Chauvet Reconstruction Set to Open

Our last Blog Postings were around the time that we learned about, and watched the video on, the Chauvet Cave. Recently I saw a news article about the debut of the simulation cave for people that want to view the cave. Since the cave is too fragile for large amounts of traffic that are interested in the sight, a concrete shed of sorts and to be constructed as an exact replica of the cave itself and the hand paintings of homo sapiens 36,000 years ago.

The simulation cave is said to be the size of a football field. This is much smaller than the actual cave that the movie stated as being 1300 feet long from end to end. The entire project cost about sixty two million dollars and over seven hundred hours to produce. The team of scientists and workers used 3-D models of the original cave, and laser mapping to use as a blue print on the artificial cave walls made out of metal rods and a concrete shell. To make the texture of the cave artists came in and added pigments and earth tones to the walls.

It may be the history buff in me, but I think that this loses almost all historical significance of the cave. I would have no desire to visit the cave because it is nothing more than a museum. It wouldn’t feel like an actual cave. I thought one of the most interesting parts about Chauvet cave was the fact that these pieces of art were over 30,000 years old and that made the wonder of human beings so immense. In the reconstruction these paintings, although exactly the same down to the most minute calculation, are only about seven or eight years old done by artists that were paid massive figures to recreate. The simulation doesn’t have the layers of crystallization that surrounds the entire cave preserving the art as it was right after its painting. Museums are cool and informative, but there’s nothing quite like being in the actual place that history happened.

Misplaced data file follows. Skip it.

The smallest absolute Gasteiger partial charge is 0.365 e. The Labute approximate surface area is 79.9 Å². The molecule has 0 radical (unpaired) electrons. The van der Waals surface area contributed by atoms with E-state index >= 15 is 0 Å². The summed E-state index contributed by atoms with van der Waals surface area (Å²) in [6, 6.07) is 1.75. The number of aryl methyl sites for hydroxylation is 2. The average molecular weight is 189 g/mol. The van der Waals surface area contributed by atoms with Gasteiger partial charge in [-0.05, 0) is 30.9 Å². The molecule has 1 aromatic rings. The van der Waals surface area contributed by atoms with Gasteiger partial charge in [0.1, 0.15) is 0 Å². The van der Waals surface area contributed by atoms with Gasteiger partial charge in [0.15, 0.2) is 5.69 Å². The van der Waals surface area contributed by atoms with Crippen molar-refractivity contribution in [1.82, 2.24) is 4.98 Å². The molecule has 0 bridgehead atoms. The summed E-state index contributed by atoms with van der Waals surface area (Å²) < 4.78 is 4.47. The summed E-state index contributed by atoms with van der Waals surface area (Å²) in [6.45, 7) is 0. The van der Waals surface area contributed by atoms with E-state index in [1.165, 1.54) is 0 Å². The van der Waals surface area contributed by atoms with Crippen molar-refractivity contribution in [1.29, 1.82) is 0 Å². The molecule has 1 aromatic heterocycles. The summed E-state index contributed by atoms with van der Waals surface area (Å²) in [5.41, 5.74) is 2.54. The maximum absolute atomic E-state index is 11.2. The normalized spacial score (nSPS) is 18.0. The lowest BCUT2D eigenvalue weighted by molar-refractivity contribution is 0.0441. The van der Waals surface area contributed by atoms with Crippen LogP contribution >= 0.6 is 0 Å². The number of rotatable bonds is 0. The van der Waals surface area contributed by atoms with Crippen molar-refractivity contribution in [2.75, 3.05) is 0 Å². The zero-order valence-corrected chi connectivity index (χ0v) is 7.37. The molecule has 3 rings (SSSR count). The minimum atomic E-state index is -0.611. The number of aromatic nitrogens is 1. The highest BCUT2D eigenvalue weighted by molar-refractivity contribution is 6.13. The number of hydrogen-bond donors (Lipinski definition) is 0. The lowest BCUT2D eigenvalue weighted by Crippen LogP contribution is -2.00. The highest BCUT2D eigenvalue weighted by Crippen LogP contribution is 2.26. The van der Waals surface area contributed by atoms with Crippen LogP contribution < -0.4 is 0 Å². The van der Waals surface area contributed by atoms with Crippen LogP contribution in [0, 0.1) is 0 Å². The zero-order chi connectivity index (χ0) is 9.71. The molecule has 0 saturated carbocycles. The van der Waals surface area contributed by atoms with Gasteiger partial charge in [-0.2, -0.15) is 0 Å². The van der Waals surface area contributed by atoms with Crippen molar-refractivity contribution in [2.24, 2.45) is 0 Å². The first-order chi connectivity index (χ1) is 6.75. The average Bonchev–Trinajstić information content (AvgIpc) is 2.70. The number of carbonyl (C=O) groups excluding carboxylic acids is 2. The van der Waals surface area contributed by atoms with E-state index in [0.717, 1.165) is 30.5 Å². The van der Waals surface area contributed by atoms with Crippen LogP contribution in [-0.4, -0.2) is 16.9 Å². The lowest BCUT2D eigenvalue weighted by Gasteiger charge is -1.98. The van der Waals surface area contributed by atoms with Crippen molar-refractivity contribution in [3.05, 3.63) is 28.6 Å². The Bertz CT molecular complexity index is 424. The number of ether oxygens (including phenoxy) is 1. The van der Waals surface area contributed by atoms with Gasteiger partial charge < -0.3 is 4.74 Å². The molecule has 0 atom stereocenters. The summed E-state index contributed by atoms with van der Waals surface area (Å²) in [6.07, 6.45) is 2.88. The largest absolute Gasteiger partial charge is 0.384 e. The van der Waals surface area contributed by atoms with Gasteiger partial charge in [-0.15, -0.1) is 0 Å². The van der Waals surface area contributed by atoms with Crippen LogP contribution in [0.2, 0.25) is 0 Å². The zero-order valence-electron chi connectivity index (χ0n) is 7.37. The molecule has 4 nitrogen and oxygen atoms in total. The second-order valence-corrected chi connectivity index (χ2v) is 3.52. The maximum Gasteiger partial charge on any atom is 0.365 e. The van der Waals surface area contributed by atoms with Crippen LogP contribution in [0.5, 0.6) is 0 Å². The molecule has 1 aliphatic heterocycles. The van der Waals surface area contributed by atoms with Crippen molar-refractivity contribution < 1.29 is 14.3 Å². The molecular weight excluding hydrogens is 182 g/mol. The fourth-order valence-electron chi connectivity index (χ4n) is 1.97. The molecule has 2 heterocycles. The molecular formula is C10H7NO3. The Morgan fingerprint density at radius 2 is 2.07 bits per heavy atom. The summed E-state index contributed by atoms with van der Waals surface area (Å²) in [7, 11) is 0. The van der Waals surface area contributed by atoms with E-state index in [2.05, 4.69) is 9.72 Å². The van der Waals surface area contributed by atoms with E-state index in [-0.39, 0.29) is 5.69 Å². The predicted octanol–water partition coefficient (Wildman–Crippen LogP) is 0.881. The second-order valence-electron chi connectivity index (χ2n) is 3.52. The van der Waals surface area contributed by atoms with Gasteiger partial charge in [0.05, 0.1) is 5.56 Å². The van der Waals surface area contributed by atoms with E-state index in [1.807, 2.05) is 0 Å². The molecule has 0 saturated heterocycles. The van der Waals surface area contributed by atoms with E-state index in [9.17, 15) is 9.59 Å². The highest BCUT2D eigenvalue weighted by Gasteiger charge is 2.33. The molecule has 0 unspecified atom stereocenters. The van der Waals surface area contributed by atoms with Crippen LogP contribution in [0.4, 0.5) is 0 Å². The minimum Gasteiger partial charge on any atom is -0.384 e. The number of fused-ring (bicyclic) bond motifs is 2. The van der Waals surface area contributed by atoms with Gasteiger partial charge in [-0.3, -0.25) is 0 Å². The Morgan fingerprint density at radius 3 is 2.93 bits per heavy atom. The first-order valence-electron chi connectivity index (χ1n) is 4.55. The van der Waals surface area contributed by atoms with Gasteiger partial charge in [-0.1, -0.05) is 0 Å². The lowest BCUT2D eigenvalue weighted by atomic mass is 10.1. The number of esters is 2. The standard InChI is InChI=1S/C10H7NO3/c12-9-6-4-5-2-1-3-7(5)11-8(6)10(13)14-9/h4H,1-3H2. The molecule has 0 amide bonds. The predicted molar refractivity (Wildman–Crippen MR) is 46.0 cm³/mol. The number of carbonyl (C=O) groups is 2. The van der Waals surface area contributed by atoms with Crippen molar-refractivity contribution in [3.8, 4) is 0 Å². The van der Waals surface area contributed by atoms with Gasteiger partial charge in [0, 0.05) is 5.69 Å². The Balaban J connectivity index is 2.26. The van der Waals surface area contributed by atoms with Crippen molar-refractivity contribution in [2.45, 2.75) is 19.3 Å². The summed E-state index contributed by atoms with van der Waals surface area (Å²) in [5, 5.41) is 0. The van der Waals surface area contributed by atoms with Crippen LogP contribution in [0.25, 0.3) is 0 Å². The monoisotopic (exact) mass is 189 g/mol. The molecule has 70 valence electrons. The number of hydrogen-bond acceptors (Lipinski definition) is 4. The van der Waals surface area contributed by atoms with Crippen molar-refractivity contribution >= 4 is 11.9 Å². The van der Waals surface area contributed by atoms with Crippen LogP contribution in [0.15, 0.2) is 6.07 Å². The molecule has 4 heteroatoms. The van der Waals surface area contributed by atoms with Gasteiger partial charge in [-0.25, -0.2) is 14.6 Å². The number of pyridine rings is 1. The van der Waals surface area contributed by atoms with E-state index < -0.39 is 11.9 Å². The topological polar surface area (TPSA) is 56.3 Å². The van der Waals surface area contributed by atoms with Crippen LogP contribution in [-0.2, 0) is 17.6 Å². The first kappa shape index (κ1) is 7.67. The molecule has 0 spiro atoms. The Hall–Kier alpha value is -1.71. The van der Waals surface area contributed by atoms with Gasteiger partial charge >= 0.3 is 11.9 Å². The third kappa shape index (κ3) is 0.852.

I understand the need for the remake of the cave, however. Lascaux was discovered in 1943 and was opened to the public to gander through and see the paintings and amazement. This covered the cave in layers of slime bacteria and green algae that has ruined the cave beyond repairmen and forced its closure. With a cave the size of Chauvet, and the historical significance of being a cave with the oldest known paintings discovered, it is important to preserve that in its entirety for future scientists to come along and learn more about the people of 36,000 years ago.